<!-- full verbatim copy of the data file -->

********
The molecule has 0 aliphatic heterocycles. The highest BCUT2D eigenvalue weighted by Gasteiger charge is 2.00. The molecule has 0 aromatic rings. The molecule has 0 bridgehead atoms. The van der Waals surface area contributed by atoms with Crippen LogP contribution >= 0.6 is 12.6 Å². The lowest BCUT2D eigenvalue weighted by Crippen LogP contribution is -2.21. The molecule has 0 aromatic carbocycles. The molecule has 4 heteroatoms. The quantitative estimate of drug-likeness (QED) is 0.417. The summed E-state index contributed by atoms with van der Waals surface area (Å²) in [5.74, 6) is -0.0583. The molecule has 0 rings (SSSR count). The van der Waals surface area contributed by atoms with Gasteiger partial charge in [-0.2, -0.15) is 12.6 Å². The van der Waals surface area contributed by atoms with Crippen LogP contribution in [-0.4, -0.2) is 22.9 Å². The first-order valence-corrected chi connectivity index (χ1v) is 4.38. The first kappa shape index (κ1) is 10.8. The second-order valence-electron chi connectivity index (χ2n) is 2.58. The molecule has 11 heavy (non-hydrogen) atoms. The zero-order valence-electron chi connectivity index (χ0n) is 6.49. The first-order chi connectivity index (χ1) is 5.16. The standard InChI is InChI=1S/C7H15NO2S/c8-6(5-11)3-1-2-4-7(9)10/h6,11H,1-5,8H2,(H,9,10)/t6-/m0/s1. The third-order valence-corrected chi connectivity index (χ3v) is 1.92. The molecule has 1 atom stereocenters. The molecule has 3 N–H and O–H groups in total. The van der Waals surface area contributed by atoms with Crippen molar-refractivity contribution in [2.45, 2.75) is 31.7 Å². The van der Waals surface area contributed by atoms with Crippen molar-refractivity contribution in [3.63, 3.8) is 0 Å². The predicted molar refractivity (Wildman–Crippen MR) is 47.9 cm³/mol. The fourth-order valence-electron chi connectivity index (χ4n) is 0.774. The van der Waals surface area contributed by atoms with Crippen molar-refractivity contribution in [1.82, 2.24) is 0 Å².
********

The molecule has 0 aliphatic heterocycles. The highest BCUT2D eigenvalue weighted by Gasteiger charge is 2.00. The molecule has 0 aromatic rings. The molecule has 0 bridgehead atoms. The van der Waals surface area contributed by atoms with Crippen LogP contribution >= 0.6 is 12.6 Å². The lowest BCUT2D eigenvalue weighted by Crippen LogP contribution is -2.21. The molecule has 0 aromatic carbocycles. The molecule has 4 heteroatoms. The quantitative estimate of drug-likeness (QED) is 0.417. The summed E-state index contributed by atoms with van der Waals surface area (Å²) in [5.74, 6) is -0.0583. The molecule has 0 rings (SSSR count). The van der Waals surface area contributed by atoms with Gasteiger partial charge in [-0.2, -0.15) is 12.6 Å². The van der Waals surface area contributed by atoms with Crippen LogP contribution in [-0.4, -0.2) is 22.9 Å². The first-order valence-corrected chi connectivity index (χ1v) is 4.38. The first kappa shape index (κ1) is 10.8. The second-order valence-electron chi connectivity index (χ2n) is 2.58. The molecule has 11 heavy (non-hydrogen) atoms. The zero-order valence-electron chi connectivity index (χ0n) is 6.49. The first-order chi connectivity index (χ1) is 5.16. The standard InChI is InChI=1S/C7H15NO2S/c8-6(5-11)3-1-2-4-7(9)10/h6,11H,1-5,8H2,(H,9,10)/t6-/m0/s1. The third-order valence-corrected chi connectivity index (χ3v) is 1.92. The molecule has 1 atom stereocenters. The molecule has 3 N–H and O–H groups in total. The van der Waals surface area contributed by atoms with Crippen molar-refractivity contribution in [2.45, 2.75) is 31.7 Å². The van der Waals surface area contributed by atoms with Crippen molar-refractivity contribution in [3.63, 3.8) is 0 Å². The predicted molar refractivity (Wildman–Crippen MR) is 47.9 cm³/mol. The fourth-order valence-electron chi connectivity index (χ4n) is 0.774. The van der Waals surface area contributed by atoms with Crippen molar-refractivity contribution in [1.82, 2.24) is 0 Å².